The second summer after the house on the Square was occupied Mr. Conger's sisters, Hannah and Phebe, both mentioned as "beautiful young girls," make the family a long visit. We can imagine how pleasant those months must have been when we are told that "there are numerous young men in town, but very few young women." And in connection with this who can not read romance in the opportunities afforded in the statement, "There are many beautiful walks and rambles on this delightful lake. Every Sunday, after meeting, James and I take a walk by the lake, and often through the week we stroll through the Square and Ontario street to it and spend the twilight hours there." This was written August, 1827.

James Conger must have given evidence of unusual ability in his profession for one so young, or he never would have found himself associated with Thomas Bolton, one of Cleveland's most able jurists. "Bolton & Conger, Attornies and Counsellors, Hancock Block, No. 93 and 95 Superior Street," they announce professionally.

Some time after the panic of 1837, that was the cause of scattering many of the numerous Cleveland lawyers and doctors to all points of the compass, James L. Conger removed to Belvedere, Mich., where in 1847, after four years of battling with tuberculosis, Mrs. Conger died, aged forty-one. Mr. Conger married again, but there is no record furnished of this union. He became a prominent man of that community and at one time represented it in the lower house of Congress in Washington. He died in St. Clair, Mich., in 1876, aged seventy-one, and was buried in Columbus, O.

Children of James L. and Paulina Clark Conger:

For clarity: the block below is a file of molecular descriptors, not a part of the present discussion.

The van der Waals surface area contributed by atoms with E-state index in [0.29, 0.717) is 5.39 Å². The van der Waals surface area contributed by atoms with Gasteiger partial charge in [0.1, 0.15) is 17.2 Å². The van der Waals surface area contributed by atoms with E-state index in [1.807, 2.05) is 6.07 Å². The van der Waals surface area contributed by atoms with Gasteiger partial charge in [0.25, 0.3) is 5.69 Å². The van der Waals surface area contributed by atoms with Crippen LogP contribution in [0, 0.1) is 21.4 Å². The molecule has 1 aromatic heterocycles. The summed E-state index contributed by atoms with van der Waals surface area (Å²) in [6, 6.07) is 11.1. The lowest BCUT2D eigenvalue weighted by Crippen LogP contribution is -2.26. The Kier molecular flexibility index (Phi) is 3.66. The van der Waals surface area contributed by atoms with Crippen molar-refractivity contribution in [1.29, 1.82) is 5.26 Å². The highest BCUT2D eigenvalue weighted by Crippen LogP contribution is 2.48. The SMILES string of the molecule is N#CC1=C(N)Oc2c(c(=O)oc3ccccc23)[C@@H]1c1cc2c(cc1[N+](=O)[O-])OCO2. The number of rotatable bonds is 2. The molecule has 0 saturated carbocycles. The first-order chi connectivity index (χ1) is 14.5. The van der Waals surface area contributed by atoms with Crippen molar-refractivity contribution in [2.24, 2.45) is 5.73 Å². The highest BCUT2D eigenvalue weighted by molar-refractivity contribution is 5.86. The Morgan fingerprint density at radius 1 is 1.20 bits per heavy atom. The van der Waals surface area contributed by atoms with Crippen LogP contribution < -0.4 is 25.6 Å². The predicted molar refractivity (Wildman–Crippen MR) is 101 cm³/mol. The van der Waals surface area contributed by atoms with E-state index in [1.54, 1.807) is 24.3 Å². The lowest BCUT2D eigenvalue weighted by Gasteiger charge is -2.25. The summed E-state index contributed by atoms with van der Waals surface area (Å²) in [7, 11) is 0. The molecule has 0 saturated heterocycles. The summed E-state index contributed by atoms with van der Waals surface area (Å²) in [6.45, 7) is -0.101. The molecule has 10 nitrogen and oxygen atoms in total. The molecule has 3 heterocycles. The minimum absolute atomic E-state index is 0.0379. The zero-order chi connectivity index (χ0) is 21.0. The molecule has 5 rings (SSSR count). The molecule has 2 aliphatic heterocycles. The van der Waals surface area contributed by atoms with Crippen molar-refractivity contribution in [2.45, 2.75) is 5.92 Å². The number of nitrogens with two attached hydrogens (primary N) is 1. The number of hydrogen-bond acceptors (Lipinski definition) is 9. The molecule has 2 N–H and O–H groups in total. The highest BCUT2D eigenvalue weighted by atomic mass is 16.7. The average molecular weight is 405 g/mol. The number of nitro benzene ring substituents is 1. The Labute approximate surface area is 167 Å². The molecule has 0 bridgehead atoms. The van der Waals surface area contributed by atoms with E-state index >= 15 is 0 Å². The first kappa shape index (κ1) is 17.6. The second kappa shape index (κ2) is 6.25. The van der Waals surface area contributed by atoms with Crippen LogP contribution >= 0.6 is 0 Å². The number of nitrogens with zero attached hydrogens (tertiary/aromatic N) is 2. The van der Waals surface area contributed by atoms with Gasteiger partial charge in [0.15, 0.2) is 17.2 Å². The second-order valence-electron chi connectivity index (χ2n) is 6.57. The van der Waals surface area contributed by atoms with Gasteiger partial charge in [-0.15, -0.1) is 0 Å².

Seneca Conger, b. 1825; died in infancy.

Helen Edwina Conger, b. Jan., 1827; m. Thomas Lough.

William James Conger, b. 1829; m. Abby Louise Meckler. He died in Columbus, O., 1882.

Three younger children died in infancy.

Helen Edwina Conger was born four months after her parents arrived in Cleveland, and often returned in after years to her native town, ever since it became "Greater Cleveland." She was welcomed each time in the homes of our oldest families as a loved and honored guest, for she was an unusually bright, attractive woman. She died but recently, leaving two daughters.

Mrs. W. B. Waggoner, one of them, resides in the city.

When James L. Conger removed to Michigan, he sold his Cleveland residence property to Dr. Erastus Cushing. He may have received less than $1000 for it. Today the lot is worth $8000 a foot front; a traffic tally recently taken showed that in the business hours of the day an average of 5134 persons pass this spot hourly.
(Source: The Pioneer Families of Cleveland, 1796-1840 by Gertrude Van Rensselaer Wickham, Vol. I & II; Found on the Internet, April 2006)